A lot of the music I’ve been listening to lately has tended to be of the electronic variety. I find it suits the summer so well. Sometimes I think I could listen to it for days on end, and yet I’m certain I could live to be one-hundred without reconciling the cognitive dissonance that occurs whenever I talk or think in any depth about electronic music.
“What kind of music do you like?” “Uh, I like the one with the twangy things… the name escapes me.” “Oh, you mean guitar music?” “Yeah, that’s the stuff!” “Oh cool, I like the kind where they have words set to notes.” “Singing music?” “Yeah!”
Electronic music’ How two artists who use completely different textures, rhythms, melodies, production and harmonic approaches could be thrust under the same umbrella term is beyond me. Apparently Calvin Harris and Brian Eno are basically the same artist. Who knew?
I suppose ultimately it’s probably best not to pull at this sort of thread; genre labels are often extremely loose, poorly-defined and arguably stupid enough as it is. You might as well embrace it. To that end, electronic music can, in my opinion, be divided into two broadly inclusive types: EDM (or electronic dance music for the uninitiated) and ambient music. If you’ve read this column before, maybe you can see where this is heading. I’m going to be talking about IDM – yet another good example of the idiocy of genre labelling. IDM is essentially a pairing of ambient and dance music. It strives to be that which is just as suited to the dancefloor as it is to late-night driving or isolated listening.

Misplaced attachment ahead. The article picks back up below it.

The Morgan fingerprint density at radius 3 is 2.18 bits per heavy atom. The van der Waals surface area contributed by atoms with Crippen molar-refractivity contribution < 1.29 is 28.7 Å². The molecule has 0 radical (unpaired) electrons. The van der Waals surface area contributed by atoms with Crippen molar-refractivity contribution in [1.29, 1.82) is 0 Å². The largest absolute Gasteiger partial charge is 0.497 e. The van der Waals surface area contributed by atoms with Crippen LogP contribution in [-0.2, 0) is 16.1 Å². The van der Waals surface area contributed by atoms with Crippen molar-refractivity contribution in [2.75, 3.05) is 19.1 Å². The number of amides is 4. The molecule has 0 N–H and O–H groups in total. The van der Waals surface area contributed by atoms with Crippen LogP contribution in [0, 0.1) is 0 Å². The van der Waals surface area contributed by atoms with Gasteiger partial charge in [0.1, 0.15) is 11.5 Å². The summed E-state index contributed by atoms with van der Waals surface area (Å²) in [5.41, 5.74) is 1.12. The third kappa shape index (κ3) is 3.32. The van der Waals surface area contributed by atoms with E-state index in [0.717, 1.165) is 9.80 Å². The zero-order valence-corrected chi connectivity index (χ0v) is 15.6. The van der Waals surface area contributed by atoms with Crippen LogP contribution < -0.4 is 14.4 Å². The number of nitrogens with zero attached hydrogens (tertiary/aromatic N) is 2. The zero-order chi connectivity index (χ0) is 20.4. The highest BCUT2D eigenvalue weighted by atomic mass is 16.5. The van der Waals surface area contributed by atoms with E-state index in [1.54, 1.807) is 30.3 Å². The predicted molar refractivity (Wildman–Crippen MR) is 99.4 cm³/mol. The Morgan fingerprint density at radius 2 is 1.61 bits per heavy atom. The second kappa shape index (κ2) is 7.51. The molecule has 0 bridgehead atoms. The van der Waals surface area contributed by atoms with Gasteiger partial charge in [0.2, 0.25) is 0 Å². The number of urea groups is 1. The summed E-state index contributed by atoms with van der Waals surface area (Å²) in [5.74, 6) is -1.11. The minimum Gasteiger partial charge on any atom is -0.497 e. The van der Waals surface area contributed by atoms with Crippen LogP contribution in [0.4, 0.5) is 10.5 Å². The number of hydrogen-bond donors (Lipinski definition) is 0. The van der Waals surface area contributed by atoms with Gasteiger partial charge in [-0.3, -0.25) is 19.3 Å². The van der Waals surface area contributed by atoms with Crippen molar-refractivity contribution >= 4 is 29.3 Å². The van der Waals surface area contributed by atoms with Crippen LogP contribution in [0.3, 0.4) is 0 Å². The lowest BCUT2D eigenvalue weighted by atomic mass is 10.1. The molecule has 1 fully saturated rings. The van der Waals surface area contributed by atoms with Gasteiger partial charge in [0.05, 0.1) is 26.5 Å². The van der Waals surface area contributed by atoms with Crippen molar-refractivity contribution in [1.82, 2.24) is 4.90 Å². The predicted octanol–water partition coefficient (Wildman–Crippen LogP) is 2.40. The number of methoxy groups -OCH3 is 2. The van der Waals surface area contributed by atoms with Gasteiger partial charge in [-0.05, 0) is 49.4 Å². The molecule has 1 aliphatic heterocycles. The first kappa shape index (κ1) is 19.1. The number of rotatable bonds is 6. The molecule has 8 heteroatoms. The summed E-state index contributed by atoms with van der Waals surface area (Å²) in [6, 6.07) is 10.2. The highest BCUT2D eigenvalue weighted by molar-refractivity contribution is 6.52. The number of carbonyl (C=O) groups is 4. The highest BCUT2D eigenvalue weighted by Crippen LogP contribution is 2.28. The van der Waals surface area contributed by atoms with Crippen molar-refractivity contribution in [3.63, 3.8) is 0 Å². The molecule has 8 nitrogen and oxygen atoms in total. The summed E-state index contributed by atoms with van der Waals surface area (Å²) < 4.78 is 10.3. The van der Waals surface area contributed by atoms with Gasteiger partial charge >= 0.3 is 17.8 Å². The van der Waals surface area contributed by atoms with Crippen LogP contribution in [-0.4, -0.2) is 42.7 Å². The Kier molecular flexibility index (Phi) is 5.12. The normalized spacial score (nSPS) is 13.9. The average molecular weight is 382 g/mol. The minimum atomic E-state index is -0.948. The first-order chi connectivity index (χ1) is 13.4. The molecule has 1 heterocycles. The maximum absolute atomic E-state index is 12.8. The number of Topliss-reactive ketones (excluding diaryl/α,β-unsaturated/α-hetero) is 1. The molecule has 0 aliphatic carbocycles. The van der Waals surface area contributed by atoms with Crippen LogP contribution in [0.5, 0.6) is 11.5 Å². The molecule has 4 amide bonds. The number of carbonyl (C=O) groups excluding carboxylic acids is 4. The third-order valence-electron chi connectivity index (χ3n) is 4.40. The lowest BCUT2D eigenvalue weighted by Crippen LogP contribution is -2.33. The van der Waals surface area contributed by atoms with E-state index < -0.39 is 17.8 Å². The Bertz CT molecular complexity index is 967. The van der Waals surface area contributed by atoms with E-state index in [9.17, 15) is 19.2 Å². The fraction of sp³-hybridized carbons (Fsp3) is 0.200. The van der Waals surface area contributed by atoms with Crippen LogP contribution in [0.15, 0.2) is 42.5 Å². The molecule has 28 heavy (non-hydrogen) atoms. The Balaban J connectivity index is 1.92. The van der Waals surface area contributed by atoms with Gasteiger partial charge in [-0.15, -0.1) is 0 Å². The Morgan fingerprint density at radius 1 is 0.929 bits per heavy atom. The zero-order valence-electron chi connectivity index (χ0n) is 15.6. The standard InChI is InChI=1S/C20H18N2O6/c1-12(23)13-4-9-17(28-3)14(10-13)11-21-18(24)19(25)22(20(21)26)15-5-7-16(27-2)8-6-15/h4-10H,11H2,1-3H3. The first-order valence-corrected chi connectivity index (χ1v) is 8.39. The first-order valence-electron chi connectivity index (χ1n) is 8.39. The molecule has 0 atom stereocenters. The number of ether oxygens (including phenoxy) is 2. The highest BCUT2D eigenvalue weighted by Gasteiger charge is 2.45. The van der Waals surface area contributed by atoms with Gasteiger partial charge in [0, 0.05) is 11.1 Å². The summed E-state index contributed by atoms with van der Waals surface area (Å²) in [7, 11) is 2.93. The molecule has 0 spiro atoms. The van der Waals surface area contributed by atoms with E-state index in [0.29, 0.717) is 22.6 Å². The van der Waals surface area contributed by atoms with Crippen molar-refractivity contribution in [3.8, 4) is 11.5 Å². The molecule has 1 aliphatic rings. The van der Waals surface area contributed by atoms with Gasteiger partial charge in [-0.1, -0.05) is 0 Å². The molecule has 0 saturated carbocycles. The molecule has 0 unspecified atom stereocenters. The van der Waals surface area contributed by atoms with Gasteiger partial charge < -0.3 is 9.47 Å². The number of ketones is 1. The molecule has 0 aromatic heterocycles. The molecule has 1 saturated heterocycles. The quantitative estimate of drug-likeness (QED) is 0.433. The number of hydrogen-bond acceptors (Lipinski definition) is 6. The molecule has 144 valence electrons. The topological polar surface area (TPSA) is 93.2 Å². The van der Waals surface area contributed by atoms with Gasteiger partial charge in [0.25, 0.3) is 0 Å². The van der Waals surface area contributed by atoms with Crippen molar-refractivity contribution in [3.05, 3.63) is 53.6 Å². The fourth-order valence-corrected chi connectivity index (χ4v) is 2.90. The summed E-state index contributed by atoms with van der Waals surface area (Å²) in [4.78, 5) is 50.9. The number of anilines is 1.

So what does IDM, the initialism which signifies this admittedly ambitious style, stand for? It stands for (prepare yourself) intelligent dance music. There are plenty of genres out there which are mired in pretentiousness, but IDM might be the first one to bear infinite pseudo-intellectualism by its name alone. Some of the genre’s key figureheads, such as Aphex Twin and μ-Ziq, have decried the description. People familiar with the term generally criticise the implication that other forms of electronic dance music are unintelligent, whilst others have pointed out that IDM is often neither intelligent nor actually danceable.
Have I sold you on it yet?
In all fairness, once you get past the name, it’s a fascinating stylistic development to behold, even when it’s not particularly good. Aphex Twin’s compelling beat fragments are as energetic as they are unnerving, whilst Caribou intersperses deep house with less conventional elements, like harsh noise and pitch-shifted melodies. One almost gets the sense that some artists are deliberately testing how harsh, industrial and utterly undanceable they can make their music and still witness it being referred to as IDM (I’m looking at you, Autechre).
At its core, it’s a great concept. Fusions operate on the idea that both original elements have excellent components to them, and as such, they seek to combine the best of both worlds to create something greater. Like art and progressive rock sought to do for hard rock, IDM seeks to elevate dance music to a higher plane of intellectual validity and experimentalism (there’s that pretentiousness again). I think it does some of the music snobs a favour too. Every would-be intellectual wading through the discographies of the most critically-acclaimed experimental electronic artists is really just someone who’s seriously missing out on the infectious energy of some good, old-fashioned, unadorned dance music.
Recommended Listening Aphex Twin – Minipops 67 Maribou State – Wallflower Three Trapped Tigers – Tekkers Flying Lotus – Do The Astral Plane Caribou – Our Love The Algorithm – will_smith Kiasmos – Swayed Radiohead – Idioteque Jamie xx – The Rest Is Noise